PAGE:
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Reasons for Optimism About Civil Construction Profitability

Contractors may have different goals, but the most common is to be profitable.

Protecting the profit margin regardless of the company age or scale often relies on efficient construction project management and a deep understanding of competitive advantage to win bids, and deliver each project.

From the CFMA’s 2021 Annual Financial Survey Online Questionnaire, an analysis of profits revealed that the 282 U.S. civil construction companies that participated experienced an average 8.1% net income before taxes, which is up from 6% reported in FY2019. Return on assets (ROAs) rose from 10% in FY2019 to 13% in FY2020. The typical civil construction  respondent used its assets to generate 2.0 times more sales than assets, maintained a leverage ratio of 2.0, and achieved a return on equity (ROE) of 26%.


When comparing engineering and construction companies to other professional-services organizations that might achieve 30 to 40 percent operating margins a McKinsey Insight report stated that “20 to 30 percent is possible if they design their operations differently and focus not on utilization (for example, by taking low-margin business to keep resources at work) but on profitability”. As clients ask for higher-quality and more cost-efficient solutions built on more productive technologies and workflows, this report identified that engineering and construction companies able to bring such value-enhancing solutions to clients will likely enjoy better margins.

Internal challenges

The CFMA report identified the following internal performance challenges:

  • Shortfalls in accountability
  • Talent management
  • Inconsistent performance management from project to project
  • Failure to adapt to new technology
  • Problems utilizing resources.

External factors

Contractors interested in improving profitability have the ability to influence each of these factors. However, there are other external factors that contractors should also monitor:

  • Fragmented value chains with conflicting goals (e.g. designers don’t necessarily aim to maximize cost-efficiency or that contractors simply pass on additional costs to the owner rather than work together to reduce them)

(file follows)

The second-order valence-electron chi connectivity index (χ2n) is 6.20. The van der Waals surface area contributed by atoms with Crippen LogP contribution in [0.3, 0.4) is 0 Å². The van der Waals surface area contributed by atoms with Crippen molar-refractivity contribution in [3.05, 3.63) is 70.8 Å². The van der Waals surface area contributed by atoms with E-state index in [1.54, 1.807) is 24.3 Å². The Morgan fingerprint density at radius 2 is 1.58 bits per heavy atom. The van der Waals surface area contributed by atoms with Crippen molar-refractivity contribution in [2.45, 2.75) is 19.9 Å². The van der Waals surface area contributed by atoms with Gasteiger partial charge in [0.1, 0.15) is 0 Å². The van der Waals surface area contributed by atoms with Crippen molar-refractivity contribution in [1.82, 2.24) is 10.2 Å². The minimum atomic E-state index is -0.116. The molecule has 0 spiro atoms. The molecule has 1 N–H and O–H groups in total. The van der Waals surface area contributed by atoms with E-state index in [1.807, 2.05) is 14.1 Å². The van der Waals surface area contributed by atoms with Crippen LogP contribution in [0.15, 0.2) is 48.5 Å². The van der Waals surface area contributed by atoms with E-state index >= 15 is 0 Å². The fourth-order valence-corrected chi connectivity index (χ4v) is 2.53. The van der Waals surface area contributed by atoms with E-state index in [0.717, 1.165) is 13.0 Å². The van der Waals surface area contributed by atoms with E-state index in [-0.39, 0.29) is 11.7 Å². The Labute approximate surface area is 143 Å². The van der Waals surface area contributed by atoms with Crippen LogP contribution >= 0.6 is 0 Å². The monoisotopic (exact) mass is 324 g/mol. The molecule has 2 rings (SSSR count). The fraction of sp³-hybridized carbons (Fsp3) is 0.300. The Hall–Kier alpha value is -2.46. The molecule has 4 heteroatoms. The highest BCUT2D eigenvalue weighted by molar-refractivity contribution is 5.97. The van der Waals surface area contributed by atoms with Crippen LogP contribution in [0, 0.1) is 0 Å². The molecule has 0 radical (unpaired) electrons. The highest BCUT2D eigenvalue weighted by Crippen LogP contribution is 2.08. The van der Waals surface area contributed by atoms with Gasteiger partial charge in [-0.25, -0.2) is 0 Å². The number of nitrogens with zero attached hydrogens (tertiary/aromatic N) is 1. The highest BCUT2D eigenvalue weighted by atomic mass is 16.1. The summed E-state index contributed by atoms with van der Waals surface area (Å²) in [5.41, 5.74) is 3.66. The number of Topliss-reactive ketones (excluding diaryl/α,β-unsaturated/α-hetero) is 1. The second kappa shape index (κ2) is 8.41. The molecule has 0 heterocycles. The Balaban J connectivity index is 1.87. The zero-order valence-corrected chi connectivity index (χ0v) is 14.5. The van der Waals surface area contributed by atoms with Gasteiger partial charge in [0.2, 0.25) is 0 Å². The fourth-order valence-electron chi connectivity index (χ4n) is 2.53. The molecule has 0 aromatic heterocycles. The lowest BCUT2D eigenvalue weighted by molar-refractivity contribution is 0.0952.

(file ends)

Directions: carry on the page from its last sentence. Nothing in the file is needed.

• Extensive subcontracting

  • Complex portfolios

  • Competitive pressure.

Tools to help improve profitability

Machine control and automatics

  • Automatic excavator control is available as a mixed fleet, integrated 3D aftermarket grade control system for excavators and tilt-rotator attachments. Excavators can work semi-automatically, allowing operators to create smooth, flat or sloped surfaces more easily.

  • Compaction control systems help you roll a more efficient pattern so you can reach target passes and density faster.

  • Motor grader automatics can measure the position and slope of the blade and compares that to design data for fine grading on complex design surfaces.

  • For dozers, the Horizontal Steering Control feature can automatically control the machine to follow any horizontal alignment from the 3D model. This allows the operator to focus on grade, machine productivity and safety rather than worrying about steering. This results in increased situational awareness, reduced operator fatigue, better accuracy and improved productivity with decreased overlap and fewer passes and ultimately a more sustainable project.

Jobsite Connectivity

Improve jobsite monitoring by connecting construction project workflows from design to construction. Using machine control and construction surveying systems as data sensors, contractors can avoid time-consuming rework, hand off data seamlessly across a project and ensure everyone has the same plan. Less drive time between the site and the office means lower carbon emissions, reduced fuel costs and a more sustainable project. Transparency between the office and the jobsite encourages closer control relative to KPIs and better profitability. 

Civil BIM software

For vertically integrated contractors, Civil BIM software can reduce inefficiencies, improve productivity and capitalize on demand for new infrastructure projects to improve contractor profits. And it starts with better estimating and takeoff. Instead of working on paper or relying on custom software programs that typically don’t sync with one another, adopting a suite of integrated, multi-discipline civil BIM design tools gives everyone involved in the process access to current plans, designs, schedules, and budgets, with changes made in real-time. These systems help improve estimating, accounting, project management, inventory and equipment tracking. 

Getting started

Every contractor has room to improve profitability. 

  • Leverage machine control technology to get more from every machine hour

  • Look for real-time operations visibility. 

  • Reduce construction waste

  • Measure the total cost of equipment ownership

  • Invest in staff and training

  • Leverage construction management software systems.

When considering which tools are right for your team, ask your local construction technology partner about the range of options, but also about purchasing options. Instead of purchasing hardware as a depreciating asset, consider subscription options. Subscriptions can offer a flexible, all inclusive and connected construction solution bundled into a predictable contract.